Fig. 1
figure 1

FT-IR pattern of carboxylated silver coated single walled carbon nanotubes (SWCNTs-Ag) treated with Tri-sodium citrate (TSC). The FT-IR spectra of SWCNTs-Ag treated with TSC using different ratios was investigated for the observation of the characteristic peaks related to carboxyl group. a TSC-SWCNTs-Ag (1:20); b TSC-SWCNTs-Ag (1:10); c TSC-SWCNTs-Ag (1:7.5); d TSC-SWCNTs-Ag (1:5); e SWCNTs-Ag; f TSC. The characteristic peaks on TSC and various TSC treated SWNTs-Ag such as carboxylic group stretches such as –COOH at 3300 cm−1 and –COO at 1300 and 1700 cm−1

Covalent and non-covalent functionalization of SWCNTs-Ag with an antimicrobial peptide TP359

Figure 2 shows the FT-IR pattern of the plain SWCNTs-Ag, TP359, FSWCNTs-Ag (covalent) and SWCNTs-Ag-M (non-covalent). FSWCNTs-Ag showed presence of functional groups for alcohols and phenols (–O–H) at 3400–3600 cm−1, carbonyl (–C=O) at 1760 cm−1 and amine (N–H) stretches at 1580 cm−1 similar to that of TP359, whereas SWCNTs-Ag did not exhibit any of these peaks (Fig. 2a–c). Conversely, the non-covalent bonding of SWCNTs-Ag and the peptide (SWCNTs-Ag-M) showed the presence of alkane (–C–H) at 3000 cm−1 and amine stretch at 1580 cm−1 similar to that of TP359 however the –O–H stretch was not apparent (Fig. 2d). The FT-IR spectra thus showed the non-covalent and covalent functionalization of SWCNTs-Ag with TP359, later being more apparent (Fig. 2). Similarly, the UV–VIS pattern of FSWCNTs-Ag, SWCNTs-Ag and SWCNTs-Ag-M showed a characteristic peak only on FSWCNTs-Ag at ~250 nm validating the functionalization (Fig. 3).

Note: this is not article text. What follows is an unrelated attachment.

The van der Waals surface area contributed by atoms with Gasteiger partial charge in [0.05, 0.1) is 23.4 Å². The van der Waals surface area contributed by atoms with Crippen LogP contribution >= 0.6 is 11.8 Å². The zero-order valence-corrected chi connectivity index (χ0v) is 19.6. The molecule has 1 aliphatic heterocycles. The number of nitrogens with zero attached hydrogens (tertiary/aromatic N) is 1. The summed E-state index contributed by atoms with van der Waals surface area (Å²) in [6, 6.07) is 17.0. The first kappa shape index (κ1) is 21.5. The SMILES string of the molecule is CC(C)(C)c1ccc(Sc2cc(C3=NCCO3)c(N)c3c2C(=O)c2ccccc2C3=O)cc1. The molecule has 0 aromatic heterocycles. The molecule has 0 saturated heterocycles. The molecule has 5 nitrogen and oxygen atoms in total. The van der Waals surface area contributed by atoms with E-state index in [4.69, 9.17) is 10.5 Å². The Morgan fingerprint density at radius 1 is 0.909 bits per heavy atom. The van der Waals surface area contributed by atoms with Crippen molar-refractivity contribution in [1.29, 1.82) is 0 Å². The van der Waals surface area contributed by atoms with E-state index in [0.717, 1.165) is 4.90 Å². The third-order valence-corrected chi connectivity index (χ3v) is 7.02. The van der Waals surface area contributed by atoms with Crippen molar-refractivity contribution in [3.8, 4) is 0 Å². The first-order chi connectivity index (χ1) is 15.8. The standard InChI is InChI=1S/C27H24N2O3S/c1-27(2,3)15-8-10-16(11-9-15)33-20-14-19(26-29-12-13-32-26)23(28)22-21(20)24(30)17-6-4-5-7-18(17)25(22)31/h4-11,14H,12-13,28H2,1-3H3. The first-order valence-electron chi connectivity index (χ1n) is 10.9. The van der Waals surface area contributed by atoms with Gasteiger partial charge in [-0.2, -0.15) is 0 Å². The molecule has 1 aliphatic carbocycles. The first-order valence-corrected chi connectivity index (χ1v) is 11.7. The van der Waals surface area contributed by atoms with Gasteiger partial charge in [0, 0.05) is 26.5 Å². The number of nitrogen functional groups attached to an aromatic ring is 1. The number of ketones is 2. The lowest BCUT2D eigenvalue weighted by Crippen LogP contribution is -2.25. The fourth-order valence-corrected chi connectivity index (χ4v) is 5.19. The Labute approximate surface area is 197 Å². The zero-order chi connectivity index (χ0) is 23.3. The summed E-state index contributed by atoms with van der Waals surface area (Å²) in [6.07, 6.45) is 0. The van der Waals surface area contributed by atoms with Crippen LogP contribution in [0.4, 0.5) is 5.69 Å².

Fig. 2
figure 2

FT-IR pattern of silver coated single walled carbon nanotubes (SWCNTs-Ag) functionalized with the antimicrobial peptide TP359. SWCNTs-Ag were either carboxylated using TSC and subsequently functionalized with TP359 (FSWCNTs-Ag) or simply mixed with TP359 (SWCNTs-Ag-M) and FT-IR spectra of both the formulations was investigated. a SWCNTs-Ag; b TP359; c FSWCNTs-Ag; d SWCNTs-Ag-M. The characteristic peaks for amine groups (N–H) at 1580–1650 cm−1, alkane group (C–H) at 3100 cm−1, carbonyl group (C=O) at 1760 cm−1 and carboxylic group (O–H) at 3300 cm−1 was observed on TP359, FSWCNTs-Ag and SWCNTs-Ag-M

Fig. 3
figure 3

UV–VIS pattern of silver coated single walled carbon nanotubes (SWCNTs-Ag) functionalized with the antimicrobial peptide TP359. SWCNTs-Ag were functionalized with TP359 (FSWCNTs-Ag) or simply mixed with TP359 (SWCNTs-Ag-M) and UV-VIS spectra of both the formulations was investigated and compared with the plan SWCNTs-Ag and TP359. The characteristic peak at ~250 nm on FSWCNTs-Ag 1 was observed on TP359 compared to SWCNTs-Ag and SWCNTs-Ag-M

Further, TEM imaging of SWCNTs-Ag, TSC-SWCNTs-Ag, TP359, SWCNTs-Ag-M and FSWCNTs-Ag was performed and the electronmicrographs are presented in Fig. 4a–e. The silver coating on SWCNTs-Ag and TSC-SWCNTs-Ag can be visualized clearly (Fig. 4a, b, indicated by white dotted arrows) indicating that TSC treatment did not alter the silver coating on the SWCNTs. TEM images of SWCNTs-Ag-M showed that the peptide adhered onto the surface of the SWCNTs-Ag resulting in the coating of SWCNTs-Ag surface with the peptide (Fig. 4d, indicated by a yellow solid arrow). While in the FSWCNTs-Ag samples, the peptide appeared to be attached to SWCNTs-Ag (Fig. 4e, indicated by red solid arrow). Similarly, AFM analysis of FSWCNTs-Ag and plain SWCNTs-Ag was performed to further validate the above findings. Figure 5 shows the surface characteristics of plain SWCNTs-Ag and FSWCNTs-Ag. SWCNTs-Ag appears to be homogeneously distributed on the surface and there was no significant elevation observed on their surface (Fig. 5a–d). In contrast, peptide attachment appears to be evident on FSWCNTs-Ag characterized by significant elevation on the surface (Fig. 5e–h).